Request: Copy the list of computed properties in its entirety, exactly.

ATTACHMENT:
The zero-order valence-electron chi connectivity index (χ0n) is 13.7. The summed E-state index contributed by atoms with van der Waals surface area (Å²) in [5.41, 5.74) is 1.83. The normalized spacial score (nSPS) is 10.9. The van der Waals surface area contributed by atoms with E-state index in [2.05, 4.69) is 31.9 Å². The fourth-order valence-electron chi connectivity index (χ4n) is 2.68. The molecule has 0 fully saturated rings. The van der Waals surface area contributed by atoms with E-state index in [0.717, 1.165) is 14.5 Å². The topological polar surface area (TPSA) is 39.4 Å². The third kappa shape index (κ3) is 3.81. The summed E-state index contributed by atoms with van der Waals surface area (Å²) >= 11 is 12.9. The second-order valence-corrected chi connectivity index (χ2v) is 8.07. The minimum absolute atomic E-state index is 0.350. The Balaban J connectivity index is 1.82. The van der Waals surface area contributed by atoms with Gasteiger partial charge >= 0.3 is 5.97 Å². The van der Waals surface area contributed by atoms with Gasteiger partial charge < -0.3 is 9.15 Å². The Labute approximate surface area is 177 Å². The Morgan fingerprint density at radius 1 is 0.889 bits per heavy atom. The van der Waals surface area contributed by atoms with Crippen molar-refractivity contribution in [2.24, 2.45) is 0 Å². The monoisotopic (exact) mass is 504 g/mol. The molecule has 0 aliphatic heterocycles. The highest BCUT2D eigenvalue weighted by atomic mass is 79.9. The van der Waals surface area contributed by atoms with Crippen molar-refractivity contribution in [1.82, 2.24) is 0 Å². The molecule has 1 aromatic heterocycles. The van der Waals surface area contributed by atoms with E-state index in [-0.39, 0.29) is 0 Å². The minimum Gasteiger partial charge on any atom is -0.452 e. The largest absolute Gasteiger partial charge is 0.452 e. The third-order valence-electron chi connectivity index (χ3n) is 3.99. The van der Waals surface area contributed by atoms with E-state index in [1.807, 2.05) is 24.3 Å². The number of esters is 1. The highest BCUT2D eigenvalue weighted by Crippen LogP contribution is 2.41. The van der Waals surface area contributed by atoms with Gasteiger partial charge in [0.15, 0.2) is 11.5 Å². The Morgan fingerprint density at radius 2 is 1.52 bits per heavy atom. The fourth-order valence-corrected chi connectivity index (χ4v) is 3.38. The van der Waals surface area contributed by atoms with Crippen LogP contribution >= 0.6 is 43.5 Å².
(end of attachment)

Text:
The zero-order valence-electron chi connectivity index (χ0n) is 13.7. The summed E-state index contributed by atoms with van der Waals surface area (Å²) in [5.41, 5.74) is 1.83. The normalized spacial score (nSPS) is 10.9. The van der Waals surface area contributed by atoms with E-state index in [2.05, 4.69) is 31.9 Å². The fourth-order valence-electron chi connectivity index (χ4n) is 2.68. The molecule has 0 fully saturated rings. The van der Waals surface area contributed by atoms with E-state index in [0.717, 1.165) is 14.5 Å². The topological polar surface area (TPSA) is 39.4 Å². The third kappa shape index (κ3) is 3.81. The summed E-state index contributed by atoms with van der Waals surface area (Å²) >= 11 is 12.9. The second-order valence-corrected chi connectivity index (χ2v) is 8.07. The minimum absolute atomic E-state index is 0.350. The Balaban J connectivity index is 1.82. The van der Waals surface area contributed by atoms with Gasteiger partial charge >= 0.3 is 5.97 Å². The van der Waals surface area contributed by atoms with Gasteiger partial charge < -0.3 is 9.15 Å². The Labute approximate surface area is 177 Å². The Morgan fingerprint density at radius 1 is 0.889 bits per heavy atom. The van der Waals surface area contributed by atoms with Crippen molar-refractivity contribution in [2.24, 2.45) is 0 Å². The monoisotopic (exact) mass is 504 g/mol. The molecule has 0 aliphatic heterocycles. The highest BCUT2D eigenvalue weighted by atomic mass is 79.9. The van der Waals surface area contributed by atoms with Crippen molar-refractivity contribution in [1.82, 2.24) is 0 Å². The molecule has 1 aromatic heterocycles. The van der Waals surface area contributed by atoms with E-state index in [-0.39, 0.29) is 0 Å². The minimum Gasteiger partial charge on any atom is -0.452 e. The largest absolute Gasteiger partial charge is 0.452 e. The third-order valence-electron chi connectivity index (χ3n) is 3.99. The van der Waals surface area contributed by atoms with E-state index in [1.807, 2.05) is 24.3 Å². The number of esters is 1. The highest BCUT2D eigenvalue weighted by Crippen LogP contribution is 2.41. The van der Waals surface area contributed by atoms with Gasteiger partial charge in [0.15, 0.2) is 11.5 Å². The Morgan fingerprint density at radius 2 is 1.52 bits per heavy atom. The fourth-order valence-corrected chi connectivity index (χ4v) is 3.38. The van der Waals surface area contributed by atoms with Crippen LogP contribution >= 0.6 is 43.5 Å².